ATTACK THE BLOCK See this now.
See this now. Cowboys and Aliens can wait. Attack the Block is opening in seven measly cities around the country and it needs wider release. Attack the Block should be seen by anyone who has ever been a kid, ever dreamed of fighting aliens and ever wondered if they had a hero lurking inside. More importantly director Joe Cornish needs to make more movies. Genre thrills, outlandish humor and social awareness make this one of my favorite movies of the year. I'm betting it will be one of yours too.
The setting is the inner city of London. In the states we call the downscale housing developments the projects, in London they're called the estates. In one such estate lives Moses, a young man caught up in a lifestyle of petty crime. Together with his younger friends, he mugs, thugs and drugs his way through the nights only on this night he's about to meet something even meaner; jet black aliens with huge green glow-in-the-dark teeth, dropping like meteors from the sky. Soon the boys find themselves defending their block against the beasts using anything and everything they can get their delinquent little hands on, all while trying to evade a very angry drug lord, and the police.
In the Q and A that followed my screening Cornish got into the obvious influence of films like Goonies, Explorers, Critters and other practical effects heavy 80's monster cinema. The creatures here are curiously dynamic. It is really hard to tell where (if anywhere) CGI played a part in this film, and the creature performances are spot on. See Super 8 yet? This has the same level of heart and the same love of the genre film. But Cornish also shared the story of being mugged by a group of youths similar to the ones in the movie. It wasn't a very dramatic encounter, he said, but it did lead him to research causes. This was a point in the interview where you sensed a very deep empathy in Cornish. He got it. These kids weren't raised in a vacuum. Too many kids aren't raised at all. Cornish saw his role as a storyteller as one that embraced these kids at the point of their deepest need; to be embraced as individuals without being made to feel like a "them" or a number. The heart of Attack the Block is exactly that. It's a fairly modest goal that many of the movies Cornish was inspired by here met as well. But here it's fleshed out with very, very good, very compelling moments of decision, revelations about origins and an unstinting sense that just as society provides little in the way of actual help to many kids like these, that it is somehow still worth it for those same kids to embrace change, growth, and hope for their future.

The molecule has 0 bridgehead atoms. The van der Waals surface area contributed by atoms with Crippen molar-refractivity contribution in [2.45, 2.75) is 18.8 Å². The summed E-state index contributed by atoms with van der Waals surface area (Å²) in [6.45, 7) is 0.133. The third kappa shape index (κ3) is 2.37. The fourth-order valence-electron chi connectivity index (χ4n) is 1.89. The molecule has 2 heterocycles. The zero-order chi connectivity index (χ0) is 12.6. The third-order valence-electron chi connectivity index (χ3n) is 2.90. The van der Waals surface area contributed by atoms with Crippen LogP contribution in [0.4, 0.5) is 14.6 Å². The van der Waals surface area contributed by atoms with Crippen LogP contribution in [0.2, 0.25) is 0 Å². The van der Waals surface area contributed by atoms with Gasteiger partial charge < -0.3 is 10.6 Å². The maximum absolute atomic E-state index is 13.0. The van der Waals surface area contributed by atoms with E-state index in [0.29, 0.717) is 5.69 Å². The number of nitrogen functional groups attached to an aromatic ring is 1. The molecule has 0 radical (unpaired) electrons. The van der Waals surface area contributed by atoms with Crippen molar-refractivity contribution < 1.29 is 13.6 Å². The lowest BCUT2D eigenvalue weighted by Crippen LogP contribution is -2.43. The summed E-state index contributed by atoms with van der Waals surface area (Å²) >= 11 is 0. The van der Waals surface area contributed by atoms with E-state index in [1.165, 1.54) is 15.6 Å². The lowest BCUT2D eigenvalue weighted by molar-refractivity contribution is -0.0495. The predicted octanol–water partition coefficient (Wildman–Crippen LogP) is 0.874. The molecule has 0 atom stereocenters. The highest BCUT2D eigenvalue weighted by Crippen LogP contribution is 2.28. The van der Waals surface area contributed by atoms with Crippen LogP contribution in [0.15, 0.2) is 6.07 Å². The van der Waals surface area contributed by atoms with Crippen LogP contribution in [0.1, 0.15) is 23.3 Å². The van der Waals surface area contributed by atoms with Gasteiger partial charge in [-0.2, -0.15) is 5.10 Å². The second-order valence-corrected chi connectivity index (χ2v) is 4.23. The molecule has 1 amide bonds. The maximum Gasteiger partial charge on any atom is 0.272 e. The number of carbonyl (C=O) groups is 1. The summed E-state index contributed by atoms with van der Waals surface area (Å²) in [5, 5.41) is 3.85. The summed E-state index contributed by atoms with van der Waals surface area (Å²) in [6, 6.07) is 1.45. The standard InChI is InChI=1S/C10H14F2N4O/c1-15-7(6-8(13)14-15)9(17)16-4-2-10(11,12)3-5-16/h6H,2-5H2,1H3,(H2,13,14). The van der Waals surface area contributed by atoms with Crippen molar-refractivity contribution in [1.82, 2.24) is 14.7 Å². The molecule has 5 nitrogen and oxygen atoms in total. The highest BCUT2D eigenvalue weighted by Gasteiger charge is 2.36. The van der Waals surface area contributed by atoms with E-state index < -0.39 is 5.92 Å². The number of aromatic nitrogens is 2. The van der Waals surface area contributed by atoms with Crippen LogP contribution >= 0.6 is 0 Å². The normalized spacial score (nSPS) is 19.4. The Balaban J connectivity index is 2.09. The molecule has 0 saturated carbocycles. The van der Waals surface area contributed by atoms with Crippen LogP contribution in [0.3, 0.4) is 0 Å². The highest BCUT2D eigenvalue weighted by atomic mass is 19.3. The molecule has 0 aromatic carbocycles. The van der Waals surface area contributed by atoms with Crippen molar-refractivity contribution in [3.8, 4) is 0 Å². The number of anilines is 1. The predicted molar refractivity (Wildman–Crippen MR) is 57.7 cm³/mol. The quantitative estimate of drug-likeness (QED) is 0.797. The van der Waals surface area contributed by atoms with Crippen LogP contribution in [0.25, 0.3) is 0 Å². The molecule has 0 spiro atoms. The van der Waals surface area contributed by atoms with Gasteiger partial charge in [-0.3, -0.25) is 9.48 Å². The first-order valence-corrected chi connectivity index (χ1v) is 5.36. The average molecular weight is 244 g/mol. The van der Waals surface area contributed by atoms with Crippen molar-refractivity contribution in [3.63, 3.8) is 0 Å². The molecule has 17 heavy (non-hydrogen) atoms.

John Boyega offers a dynamic and heartfelt big screen debut here as Moses, the young would-be thug forced to choose between destinies. But these young performers are all very strong. Alex Esmail very nearly steals the show as the wise cracking shameless con-boy Pest and a pair of super young would be criminals calling themselves Probs and Mayhem light the screen up every time they walk into the frame.
Cornish has the guts to make his younger characters seem quite real here. These are street kids, with street mouths, nasty habits and a fierce devotion to one another and the area they call home. We start by despising them and come to see them as people through a process that seems wholly organic even if their situation is fantastic. It makes for strong stuff later when we are asked to actively cheer them on.
Besides doing all the things that their real-life counterparts would do these kids also die . Cornish isn't afraid of onscreen carnage and, again, it really serves the story here. These are kids surviving against the odds on the best of days.
Nick Frost makes the most of his role as Ron, a drug drone who just wants to get high and be left alone and Jodie Whitaker (Venus , Good , Perrier's Bounty ) takes the solid dialogue straight to the heart with her characterization of a mugging victim forced into an uneasy alliance with her enemy.
Attack The Block won't have the biggest box office receipts this weekend. In fact it will probably end up, like it's characters, noticed only as a small bit of text in the paper, or a line of text in a multiplex website ticket page. But do yourself a favor and go see this funny, warmhearted occasionally scary throwback. The world needs Joe Cornish to keep making movies.